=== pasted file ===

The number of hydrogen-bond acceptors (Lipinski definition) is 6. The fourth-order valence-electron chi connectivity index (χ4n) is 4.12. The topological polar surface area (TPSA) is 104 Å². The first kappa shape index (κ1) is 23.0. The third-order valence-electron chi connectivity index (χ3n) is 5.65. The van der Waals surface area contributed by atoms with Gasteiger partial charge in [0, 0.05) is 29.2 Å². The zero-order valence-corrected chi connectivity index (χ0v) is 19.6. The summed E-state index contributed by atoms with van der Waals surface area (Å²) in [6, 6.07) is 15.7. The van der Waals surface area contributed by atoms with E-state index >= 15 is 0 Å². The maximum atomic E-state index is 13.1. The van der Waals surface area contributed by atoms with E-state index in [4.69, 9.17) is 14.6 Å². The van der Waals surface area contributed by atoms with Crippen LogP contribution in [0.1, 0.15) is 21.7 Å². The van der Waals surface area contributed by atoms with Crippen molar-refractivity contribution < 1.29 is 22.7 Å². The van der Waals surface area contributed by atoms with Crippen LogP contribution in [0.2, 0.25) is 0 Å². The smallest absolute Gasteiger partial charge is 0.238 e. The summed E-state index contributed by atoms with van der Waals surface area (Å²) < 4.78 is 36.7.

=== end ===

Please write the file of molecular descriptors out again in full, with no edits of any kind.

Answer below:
The number of hydrogen-bond acceptors (Lipinski definition) is 6. The fourth-order valence-electron chi connectivity index (χ4n) is 4.12. The topological polar surface area (TPSA) is 104 Å². The first kappa shape index (κ1) is 23.0. The third-order valence-electron chi connectivity index (χ3n) is 5.65. The van der Waals surface area contributed by atoms with Gasteiger partial charge in [0, 0.05) is 29.2 Å². The zero-order valence-corrected chi connectivity index (χ0v) is 19.6. The summed E-state index contributed by atoms with van der Waals surface area (Å²) in [6, 6.07) is 15.7. The van der Waals surface area contributed by atoms with E-state index >= 15 is 0 Å². The maximum atomic E-state index is 13.1. The van der Waals surface area contributed by atoms with E-state index in [4.69, 9.17) is 14.6 Å². The van der Waals surface area contributed by atoms with Crippen LogP contribution in [0.1, 0.15) is 21.7 Å². The van der Waals surface area contributed by atoms with Crippen molar-refractivity contribution < 1.29 is 22.7 Å². The van der Waals surface area contributed by atoms with Crippen LogP contribution in [0.2, 0.25) is 0 Å². The smallest absolute Gasteiger partial charge is 0.238 e. The summed E-state index contributed by atoms with van der Waals surface area (Å²) < 4.78 is 36.7.